Collected Stories – Finished that other short story. It was an interesting look at an identical twin whose brother died. He felt like he was choking on the smell of formaldehyde and mused as to whether his dead brother was dragging him toward death too or he was dragging him toward life. Kind of interesting. We’ll see if the rest of Márquez’ stories are as obsessed with death.

Ultimate Fallout – (the rest of these are comics) The mini-series ended with this issue. Set up some neat plot points to go from in the future. I like how much Fallout is differentiating itself from the 616 continuity. Can’t wait for the new stuff to start this week.

Spider-Girl – Very action-y with not a lot of substance, but that’s cool with me. It was fun. Good to see female characters around.

Venom – Supposed to be really good, but it was just kind of meh to me.

Daredevil – My favorite book of the week. Good art, fantastic writing, and great attention to detail. You should check this book out.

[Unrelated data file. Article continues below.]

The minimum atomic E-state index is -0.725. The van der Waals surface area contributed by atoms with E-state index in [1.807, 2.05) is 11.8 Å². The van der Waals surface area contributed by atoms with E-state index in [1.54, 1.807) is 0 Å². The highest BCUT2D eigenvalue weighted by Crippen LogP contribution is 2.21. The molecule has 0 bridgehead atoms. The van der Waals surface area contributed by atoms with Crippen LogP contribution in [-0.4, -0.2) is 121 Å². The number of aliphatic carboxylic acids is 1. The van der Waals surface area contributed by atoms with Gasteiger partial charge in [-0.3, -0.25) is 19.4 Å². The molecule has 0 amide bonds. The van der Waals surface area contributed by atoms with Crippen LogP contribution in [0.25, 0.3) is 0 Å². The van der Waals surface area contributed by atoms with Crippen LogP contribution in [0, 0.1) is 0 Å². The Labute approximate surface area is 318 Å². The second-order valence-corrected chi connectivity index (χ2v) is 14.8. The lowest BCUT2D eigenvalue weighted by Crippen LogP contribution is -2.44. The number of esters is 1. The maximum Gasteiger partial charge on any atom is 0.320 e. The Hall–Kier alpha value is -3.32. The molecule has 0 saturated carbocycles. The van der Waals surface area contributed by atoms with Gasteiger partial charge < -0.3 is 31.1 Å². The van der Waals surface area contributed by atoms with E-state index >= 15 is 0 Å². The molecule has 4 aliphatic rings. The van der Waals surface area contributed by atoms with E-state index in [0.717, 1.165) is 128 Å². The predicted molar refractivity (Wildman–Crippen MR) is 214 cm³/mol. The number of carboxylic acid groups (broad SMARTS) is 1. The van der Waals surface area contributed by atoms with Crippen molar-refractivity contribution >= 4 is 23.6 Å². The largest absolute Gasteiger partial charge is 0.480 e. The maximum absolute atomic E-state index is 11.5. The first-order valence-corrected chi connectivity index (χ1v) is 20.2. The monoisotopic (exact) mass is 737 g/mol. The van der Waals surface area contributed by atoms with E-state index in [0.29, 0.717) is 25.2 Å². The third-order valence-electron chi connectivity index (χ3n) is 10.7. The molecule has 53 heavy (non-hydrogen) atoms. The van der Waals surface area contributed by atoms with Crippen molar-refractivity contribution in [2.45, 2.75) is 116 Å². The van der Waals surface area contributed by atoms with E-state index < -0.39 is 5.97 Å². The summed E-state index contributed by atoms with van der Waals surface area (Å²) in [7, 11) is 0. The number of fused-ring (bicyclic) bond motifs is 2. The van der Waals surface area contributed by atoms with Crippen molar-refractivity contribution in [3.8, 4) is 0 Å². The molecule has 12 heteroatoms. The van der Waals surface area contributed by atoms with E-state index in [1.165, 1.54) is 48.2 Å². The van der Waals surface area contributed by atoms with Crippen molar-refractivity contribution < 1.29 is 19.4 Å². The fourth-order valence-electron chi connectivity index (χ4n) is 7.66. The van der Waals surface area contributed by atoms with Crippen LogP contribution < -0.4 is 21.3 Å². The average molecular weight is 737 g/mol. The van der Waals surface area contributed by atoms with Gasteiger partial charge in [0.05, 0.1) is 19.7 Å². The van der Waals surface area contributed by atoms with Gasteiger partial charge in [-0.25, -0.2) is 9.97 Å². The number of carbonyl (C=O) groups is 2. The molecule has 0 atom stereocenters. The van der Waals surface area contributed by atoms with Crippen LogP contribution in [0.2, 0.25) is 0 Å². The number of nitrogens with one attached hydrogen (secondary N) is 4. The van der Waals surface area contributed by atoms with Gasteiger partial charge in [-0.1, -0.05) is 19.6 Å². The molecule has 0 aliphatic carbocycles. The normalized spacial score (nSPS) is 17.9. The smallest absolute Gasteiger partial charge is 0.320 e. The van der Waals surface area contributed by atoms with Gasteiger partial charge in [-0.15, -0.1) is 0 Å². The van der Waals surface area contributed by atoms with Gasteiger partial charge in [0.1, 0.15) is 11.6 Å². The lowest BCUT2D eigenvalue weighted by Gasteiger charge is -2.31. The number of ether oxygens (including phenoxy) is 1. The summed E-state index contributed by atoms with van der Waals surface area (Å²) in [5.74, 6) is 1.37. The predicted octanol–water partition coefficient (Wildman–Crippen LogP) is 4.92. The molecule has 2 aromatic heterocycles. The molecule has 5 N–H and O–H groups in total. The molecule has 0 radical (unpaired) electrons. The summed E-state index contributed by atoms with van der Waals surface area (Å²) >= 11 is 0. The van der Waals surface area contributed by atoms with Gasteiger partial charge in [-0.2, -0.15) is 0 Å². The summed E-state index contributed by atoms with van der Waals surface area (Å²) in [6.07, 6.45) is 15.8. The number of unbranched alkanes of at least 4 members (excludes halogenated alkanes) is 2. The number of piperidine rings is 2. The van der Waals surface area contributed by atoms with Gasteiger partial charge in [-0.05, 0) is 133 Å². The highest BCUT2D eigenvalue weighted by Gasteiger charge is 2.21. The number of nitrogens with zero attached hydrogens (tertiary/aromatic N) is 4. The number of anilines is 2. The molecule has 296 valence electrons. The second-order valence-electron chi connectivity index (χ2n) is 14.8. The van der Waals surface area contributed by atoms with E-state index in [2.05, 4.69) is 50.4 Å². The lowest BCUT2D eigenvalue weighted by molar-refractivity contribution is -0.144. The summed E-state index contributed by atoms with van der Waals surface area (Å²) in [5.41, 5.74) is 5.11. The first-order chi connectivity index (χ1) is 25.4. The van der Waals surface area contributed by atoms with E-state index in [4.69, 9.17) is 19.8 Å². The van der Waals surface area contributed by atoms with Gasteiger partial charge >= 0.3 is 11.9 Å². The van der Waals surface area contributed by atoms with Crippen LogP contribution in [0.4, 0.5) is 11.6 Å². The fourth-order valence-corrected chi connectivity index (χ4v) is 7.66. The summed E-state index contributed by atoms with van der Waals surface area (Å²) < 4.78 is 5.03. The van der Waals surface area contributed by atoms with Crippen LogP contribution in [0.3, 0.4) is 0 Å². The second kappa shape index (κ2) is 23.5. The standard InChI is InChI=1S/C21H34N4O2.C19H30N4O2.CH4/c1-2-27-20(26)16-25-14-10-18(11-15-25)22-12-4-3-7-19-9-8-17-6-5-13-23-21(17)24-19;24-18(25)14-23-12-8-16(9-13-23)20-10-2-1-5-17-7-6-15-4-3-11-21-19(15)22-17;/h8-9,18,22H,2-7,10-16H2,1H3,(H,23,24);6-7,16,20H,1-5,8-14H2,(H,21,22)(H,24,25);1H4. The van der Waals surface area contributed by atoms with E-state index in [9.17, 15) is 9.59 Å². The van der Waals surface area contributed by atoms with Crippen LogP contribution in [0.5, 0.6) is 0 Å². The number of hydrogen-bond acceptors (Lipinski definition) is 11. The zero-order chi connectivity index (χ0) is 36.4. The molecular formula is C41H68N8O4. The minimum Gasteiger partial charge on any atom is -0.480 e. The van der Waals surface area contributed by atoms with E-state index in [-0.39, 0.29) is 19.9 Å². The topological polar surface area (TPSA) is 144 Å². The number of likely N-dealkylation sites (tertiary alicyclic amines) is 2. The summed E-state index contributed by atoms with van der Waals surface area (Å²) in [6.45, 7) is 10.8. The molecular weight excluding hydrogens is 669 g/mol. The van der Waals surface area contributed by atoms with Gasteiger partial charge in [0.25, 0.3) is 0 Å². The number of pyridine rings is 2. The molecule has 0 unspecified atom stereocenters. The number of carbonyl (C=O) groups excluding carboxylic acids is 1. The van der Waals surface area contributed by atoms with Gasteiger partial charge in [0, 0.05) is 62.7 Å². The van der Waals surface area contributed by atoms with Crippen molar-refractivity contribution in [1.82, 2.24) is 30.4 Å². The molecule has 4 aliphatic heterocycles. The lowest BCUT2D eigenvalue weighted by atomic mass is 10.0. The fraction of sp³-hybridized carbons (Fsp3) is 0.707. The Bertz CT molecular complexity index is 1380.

Video Games

Dragon Age 2 – I think I’m somewhere in the 50-60 hour range with this game now. I was not expecting it to be this good. The decision to scale it down and focus it on a single family and city was pretty brilliant. It allows for a more character driven story. There’s also a nice benefit to making it about a different character in that I get to meet old guys from the past games and talk about my old char. Mass Effect is slightly different in that you play the same guy and they’re reacting to you. If they continue the series past 3 and Shepard isn’t the hero I hope they still keep some of the ME chars around.

Team Fortress 2 – I had one of my favorite rounds of TF2 yesterday when both my brothers and Lee were in a game with me. This game is just fantastic. Really great stuff.

Left 4 Dead 2 – Played a half hour with Dave until his net connection crapped out. Maybe we’ll finish the Dark Carnival tonight.

My Year Of Flops: “The Love Guru” [FB]
Aug 18th, 2011 by Dan

A smart, talented, accomplished writer-actor like Myers spending years meticulously creating, rehearsing, and refining an obnoxious one-note cartoon like Guru Pitka is a like a group of brilliant scientists working around the clock for a decade to build a malfunctioning fart machine: a surreal waste of time, energy and manpower.

-Nathan Rabin. “My Year Of Flops, Kicking A Man While He’s Down Case File #132: The Love Guru

I’ve heard over and over again that I should be reading Nathan Rabin’s entries in My Year Of Flops on The A.V. Club and I finally checked it out. Pretty neat to read measured, researched insights into terrible movies. If you like movies, check some of these out.